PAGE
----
Belfast in the last two weeks and other policing operations."

Copyright 2005 by United Press International


SF Made Most Money In Political Donations Last Year

02/06/2005 - 13:47:07

Sinn Féin declared more money in political donations last year than
any other party in the State, according to figures published today by
the Standards in Public Office Commission.

The party declared more than €88,500 in donations for 2004, more than
double the amount declared by Fianna Fáil (€43,500).

However, while the bulk of Sinn Féin's money came from its own public
representatives, most of Fianna Fáil's came from private business.

Fine Gael, the Labour Party and the Progressive Democrats declared no
donations to the Standards in Public Office Commission, while the
Greens declared €36,000.

Under the law, political parties can only accept a maximum of around
€6,350 from individual donors in a single year and must declare all
donations exceeding €5,079.


PUP And IRSP In Talks To Defuse Tensions

By Brendan McDaid
02 June 2005

Political groups representing the UVF and the INLA in Londonderry have
made a historic pact during face to face talks to help dilute tensions
ahead of this summer's marching season.

The PUP's Londonderry spokesman Leslie Mitchell today said that the
first meeting with the Irish Republican Socialist Party had been
constructive, with more discussions set to follow.

And he also called on a shadowy loyalist group calling itself the
Loyalist Action Force to disband.

The IRSP also confirmed they would now use their influence to help
quell violence at flashpoint interface areas of the city.

The meeting between the two groups was called after loyalists in
Derry's Waterside claimed they were under surveillance from the INLA
in the city.

Mr Mitchell said: "This was the first time the groups have ever got
together down here.

"Members of the loyalist community felt they were being targeted and
being watched and felt it was coming from within the INLA.

"The IRSP have confirmed after speaking with the INLA representatives
that this was not the case and we are taking that on board and
accepting that.

"Whether it was a case of individuals trying to wind people up, we
don't know."

Mr Mitchell said the groups discussed meeting in the future and agreed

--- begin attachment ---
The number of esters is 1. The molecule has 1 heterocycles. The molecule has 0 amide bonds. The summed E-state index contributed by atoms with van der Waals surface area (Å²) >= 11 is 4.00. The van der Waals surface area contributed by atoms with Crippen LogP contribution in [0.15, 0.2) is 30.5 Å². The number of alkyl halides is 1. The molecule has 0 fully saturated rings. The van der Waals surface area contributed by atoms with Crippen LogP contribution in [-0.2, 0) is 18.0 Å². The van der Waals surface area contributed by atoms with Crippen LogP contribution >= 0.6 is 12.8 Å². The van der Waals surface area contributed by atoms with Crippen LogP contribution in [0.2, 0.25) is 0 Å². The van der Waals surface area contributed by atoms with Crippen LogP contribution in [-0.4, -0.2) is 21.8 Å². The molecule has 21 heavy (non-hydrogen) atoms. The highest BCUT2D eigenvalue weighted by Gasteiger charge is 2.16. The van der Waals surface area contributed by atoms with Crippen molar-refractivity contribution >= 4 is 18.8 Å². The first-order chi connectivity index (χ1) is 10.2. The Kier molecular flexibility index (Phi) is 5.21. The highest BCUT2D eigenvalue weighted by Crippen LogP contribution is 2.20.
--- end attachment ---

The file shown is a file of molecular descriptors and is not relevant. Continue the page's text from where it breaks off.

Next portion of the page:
to keep the new channels of communication between them open.

"Both parties felt this was very important coming up to the marching
season" he said, adding: "We both expressed a willingness to work to
try to defuse tensions.

"The PUP are already heavily involved in this type of work and we have
done a bit of work with Sinn Fein.

"The IRSP have said that any influence they have they will use it as

Confirming this, a spokesman for the IRSP said: "We were approached
for a meeting and met at a neutral venue last week.

"The meeting was cordial and constructive enough.

"We discussed certain issues with them, and told them there was no
members of the INLA involved in watching them.

"We also talked about the IRSP using its influence with young people
in certain areas to tackle any upsurge in stonings."

The IRSP said that while "nothing concrete" had been sorted out it was
quite possible the two groups would meet again.


Cork Bank Notes Were From Belfast Bank Raid - PSNI

02/06/2005 - 17:54:50

Two senior police officers in the North have said they are clear that
bank notes recovered in Cork were stolen in the Northern Bank raid.

Speaking in Derry at a Police Board meeting, the chief constable and
an assistant chief constable said they were liasing closely with

The chief-constable of the PSNI Hugh Orde said he was very clear where
the money in Cork had come from.

He said it had moved across the border by an IRA money laundering


McCartney Murder: Police Have 150 Witness Statements

02/06/2005 - 17:51:49

Police investigating the murder of Robert McCartney have statements
from more than 150 witnesses, it was revealed tonight.

As detectives continued to question two men about the horrific Belfast
killing of the Catholic father-of-two, senior officers revealed the
extent of their inquiries.

Northern Ireland Chief Constable Hugh Orde said the police's
painstaking efforts showed their "absolute commitment" to bring the
case to a judicial conclusion.

"It is what we want, it is what the families want. It will be in
accordance with the law and hopefully we will see some developments in
the near future."

Mr Orde was speaking afte a public meeting of the Policing Board in
Derry at which Assistant Chief Constable Sam Kincaid revealed that 151
statements had been received, 25 houses searched and 80 hours of CCTV
footage seized for examination.

Mr Kincaid disclosed that 10 people had provided signed statements
through the offices of the police ombudsman, and the ombudsman had
contacted the PSNI again in recent days to say that men arrested and
questioned about the murder all had remained silent during

He said the police service was still of the opinion that members of